Since the publication of Entangled I have also written the first two volumes of a series of three epic novels about the Spanish conquest of Mexico - the War God trilogy. The first volume, War God: Nights of the Witch, was published in 2013, and the second volume, War God: Return of the Plumed Serpent, was published in 2014. The third volume, War God: Apocalypse, is already more than half written and will be published in 2016 but in the meantime my new non-fiction book, Magicians of the Gods, is published on 10 November 2015. Magicians is the sequel to Fingerprints of the Gods, and presents all the new evidence that has emerged since 1995 for a great lost civilisation of prehistoric antiquity and for the global cataclysm that destroyed that civilisation almost 13,000 years ago - a cataclysm on such a scale that it forced mankind, as Plato put it, "to begin again like children with no memory of what went before."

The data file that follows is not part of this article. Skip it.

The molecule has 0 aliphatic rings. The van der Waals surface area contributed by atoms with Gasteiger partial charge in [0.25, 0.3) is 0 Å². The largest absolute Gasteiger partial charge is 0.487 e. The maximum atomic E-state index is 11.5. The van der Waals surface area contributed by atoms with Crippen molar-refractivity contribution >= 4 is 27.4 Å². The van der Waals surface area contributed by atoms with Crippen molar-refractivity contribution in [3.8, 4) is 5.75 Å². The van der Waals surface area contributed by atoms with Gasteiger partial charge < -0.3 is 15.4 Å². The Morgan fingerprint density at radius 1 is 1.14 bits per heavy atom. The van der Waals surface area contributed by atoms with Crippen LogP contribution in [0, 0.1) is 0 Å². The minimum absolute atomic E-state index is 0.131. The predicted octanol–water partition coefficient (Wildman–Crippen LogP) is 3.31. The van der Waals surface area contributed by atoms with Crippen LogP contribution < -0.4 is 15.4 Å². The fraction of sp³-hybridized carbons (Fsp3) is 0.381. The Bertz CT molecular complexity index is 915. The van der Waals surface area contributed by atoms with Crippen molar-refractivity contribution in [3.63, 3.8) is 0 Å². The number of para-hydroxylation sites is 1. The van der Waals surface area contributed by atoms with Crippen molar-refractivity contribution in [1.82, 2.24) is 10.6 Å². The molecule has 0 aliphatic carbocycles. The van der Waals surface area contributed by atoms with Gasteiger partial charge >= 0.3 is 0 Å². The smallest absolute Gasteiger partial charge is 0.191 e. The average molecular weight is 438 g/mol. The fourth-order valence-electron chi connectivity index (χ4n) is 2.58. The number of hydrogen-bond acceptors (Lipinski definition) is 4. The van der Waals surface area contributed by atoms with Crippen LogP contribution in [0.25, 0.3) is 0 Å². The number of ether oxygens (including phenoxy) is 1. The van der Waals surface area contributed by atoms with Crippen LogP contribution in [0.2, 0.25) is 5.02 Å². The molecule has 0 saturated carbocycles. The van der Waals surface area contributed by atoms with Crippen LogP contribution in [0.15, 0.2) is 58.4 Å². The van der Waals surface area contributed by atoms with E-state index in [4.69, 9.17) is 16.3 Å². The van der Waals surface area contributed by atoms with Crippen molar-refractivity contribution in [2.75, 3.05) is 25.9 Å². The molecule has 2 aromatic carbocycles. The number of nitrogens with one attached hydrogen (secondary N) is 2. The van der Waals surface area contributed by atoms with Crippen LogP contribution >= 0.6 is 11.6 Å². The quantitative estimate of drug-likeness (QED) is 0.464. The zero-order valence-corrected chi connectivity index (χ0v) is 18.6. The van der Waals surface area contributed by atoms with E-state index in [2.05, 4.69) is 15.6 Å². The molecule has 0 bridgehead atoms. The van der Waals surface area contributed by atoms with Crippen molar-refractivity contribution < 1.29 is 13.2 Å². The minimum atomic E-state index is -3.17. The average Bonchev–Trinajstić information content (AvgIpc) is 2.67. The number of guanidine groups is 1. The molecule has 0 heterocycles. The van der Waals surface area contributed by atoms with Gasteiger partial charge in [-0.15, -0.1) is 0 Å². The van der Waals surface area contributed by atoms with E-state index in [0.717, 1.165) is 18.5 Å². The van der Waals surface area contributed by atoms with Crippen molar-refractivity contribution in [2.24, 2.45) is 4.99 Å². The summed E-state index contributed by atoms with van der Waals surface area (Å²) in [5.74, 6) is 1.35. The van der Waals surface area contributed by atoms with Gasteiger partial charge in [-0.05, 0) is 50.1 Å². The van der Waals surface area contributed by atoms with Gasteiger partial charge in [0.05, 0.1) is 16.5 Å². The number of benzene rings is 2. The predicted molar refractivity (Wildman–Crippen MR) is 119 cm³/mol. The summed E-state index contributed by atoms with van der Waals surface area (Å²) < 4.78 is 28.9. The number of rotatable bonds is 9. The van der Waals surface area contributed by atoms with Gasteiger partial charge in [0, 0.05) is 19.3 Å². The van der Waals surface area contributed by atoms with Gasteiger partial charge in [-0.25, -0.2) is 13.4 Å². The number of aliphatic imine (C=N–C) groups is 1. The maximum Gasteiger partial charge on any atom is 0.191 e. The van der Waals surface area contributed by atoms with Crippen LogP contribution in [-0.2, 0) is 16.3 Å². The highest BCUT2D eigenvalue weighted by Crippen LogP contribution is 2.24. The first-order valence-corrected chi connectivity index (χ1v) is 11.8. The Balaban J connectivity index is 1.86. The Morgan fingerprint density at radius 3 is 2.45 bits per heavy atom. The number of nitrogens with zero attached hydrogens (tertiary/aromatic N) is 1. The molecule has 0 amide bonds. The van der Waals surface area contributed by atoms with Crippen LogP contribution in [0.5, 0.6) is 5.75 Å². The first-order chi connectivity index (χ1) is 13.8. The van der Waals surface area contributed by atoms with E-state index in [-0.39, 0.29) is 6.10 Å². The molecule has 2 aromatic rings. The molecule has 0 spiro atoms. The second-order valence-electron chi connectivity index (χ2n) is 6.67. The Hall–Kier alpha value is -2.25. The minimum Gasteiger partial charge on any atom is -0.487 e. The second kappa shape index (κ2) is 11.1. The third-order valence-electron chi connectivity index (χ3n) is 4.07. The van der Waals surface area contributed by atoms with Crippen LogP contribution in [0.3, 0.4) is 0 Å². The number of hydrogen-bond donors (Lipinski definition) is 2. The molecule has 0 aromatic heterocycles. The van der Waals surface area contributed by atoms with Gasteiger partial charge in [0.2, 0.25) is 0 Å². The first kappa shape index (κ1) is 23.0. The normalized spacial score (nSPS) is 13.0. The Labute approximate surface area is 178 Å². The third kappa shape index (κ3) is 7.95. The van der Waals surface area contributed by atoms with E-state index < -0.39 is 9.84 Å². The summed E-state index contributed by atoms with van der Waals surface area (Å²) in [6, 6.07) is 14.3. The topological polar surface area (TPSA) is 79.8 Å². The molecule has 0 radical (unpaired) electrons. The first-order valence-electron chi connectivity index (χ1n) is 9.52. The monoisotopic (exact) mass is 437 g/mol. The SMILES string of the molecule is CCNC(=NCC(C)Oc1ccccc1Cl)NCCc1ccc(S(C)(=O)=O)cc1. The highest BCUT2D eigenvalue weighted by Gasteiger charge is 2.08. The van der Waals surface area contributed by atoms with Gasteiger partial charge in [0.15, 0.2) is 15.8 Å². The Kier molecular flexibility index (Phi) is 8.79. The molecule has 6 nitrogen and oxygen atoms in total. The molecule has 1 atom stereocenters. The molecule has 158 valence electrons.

My ideas on prehistory and on the mysterious nature of reality have made me something of a controversial figure. In 1999, for example BBC Horizon made a documentary ("Atlantis Reborn") attacking my position on the lost civilisation. But part of that documentary was found by the UK's Broadcasting Standards Commission to be unfair - the first time ever that the flagship Horizon series had been judged guilty of unfairness. The BBC took the problem seriously enough to put out a revised re-edited version of the programme a year later. More recently, in 2013, my TED talk "The War on Consciousness" was deleted from the TED Youtube channel on grounds that TED itself later admitted to be spurious by striking out every one of the objections it had originally raised to my talk. TED, however, refused to restore the talk to its Youtube channel resulting in dozens of pirate uploads all over the internet that have now registered well over a million views.

I make mistakes like everyone else, but ever since my time with The Economist I've felt it is important to strive for rigour and accuracy, to check facts, to set out my sources clearly and openly for all to see and to admit my mistakes when I make them. As I continue to explore extraordinary ideas in my works of non-fiction, and in my novels, I'll also continue to do that.

Customer Reviews